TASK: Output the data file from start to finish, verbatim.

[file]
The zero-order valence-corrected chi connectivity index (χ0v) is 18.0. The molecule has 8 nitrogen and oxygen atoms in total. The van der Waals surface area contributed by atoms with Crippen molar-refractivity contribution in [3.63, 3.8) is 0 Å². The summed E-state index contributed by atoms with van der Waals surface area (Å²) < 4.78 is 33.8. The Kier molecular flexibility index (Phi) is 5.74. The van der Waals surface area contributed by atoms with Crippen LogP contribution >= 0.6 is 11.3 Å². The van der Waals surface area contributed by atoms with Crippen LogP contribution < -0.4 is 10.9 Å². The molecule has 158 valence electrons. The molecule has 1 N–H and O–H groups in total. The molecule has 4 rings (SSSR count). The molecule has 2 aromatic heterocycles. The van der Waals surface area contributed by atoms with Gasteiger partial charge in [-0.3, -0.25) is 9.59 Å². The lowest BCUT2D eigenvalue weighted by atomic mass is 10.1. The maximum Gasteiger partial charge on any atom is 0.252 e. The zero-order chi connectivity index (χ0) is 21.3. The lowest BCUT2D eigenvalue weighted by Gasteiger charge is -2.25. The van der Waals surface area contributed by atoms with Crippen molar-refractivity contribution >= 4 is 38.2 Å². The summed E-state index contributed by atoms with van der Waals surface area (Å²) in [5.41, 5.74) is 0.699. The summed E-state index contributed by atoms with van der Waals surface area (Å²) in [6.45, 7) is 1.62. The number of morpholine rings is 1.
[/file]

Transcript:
The zero-order valence-corrected chi connectivity index (χ0v) is 18.0. The molecule has 8 nitrogen and oxygen atoms in total. The van der Waals surface area contributed by atoms with Crippen molar-refractivity contribution in [3.63, 3.8) is 0 Å². The summed E-state index contributed by atoms with van der Waals surface area (Å²) < 4.78 is 33.8. The Kier molecular flexibility index (Phi) is 5.74. The van der Waals surface area contributed by atoms with Crippen LogP contribution >= 0.6 is 11.3 Å². The van der Waals surface area contributed by atoms with Crippen LogP contribution < -0.4 is 10.9 Å². The molecule has 158 valence electrons. The molecule has 1 N–H and O–H groups in total. The molecule has 4 rings (SSSR count). The molecule has 2 aromatic heterocycles. The van der Waals surface area contributed by atoms with Gasteiger partial charge in [-0.3, -0.25) is 9.59 Å². The lowest BCUT2D eigenvalue weighted by atomic mass is 10.1. The maximum Gasteiger partial charge on any atom is 0.252 e. The zero-order chi connectivity index (χ0) is 21.3. The lowest BCUT2D eigenvalue weighted by Gasteiger charge is -2.25. The van der Waals surface area contributed by atoms with Crippen molar-refractivity contribution >= 4 is 38.2 Å². The summed E-state index contributed by atoms with van der Waals surface area (Å²) in [5.41, 5.74) is 0.699. The summed E-state index contributed by atoms with van der Waals surface area (Å²) in [6.45, 7) is 1.62. The number of morpholine rings is 1.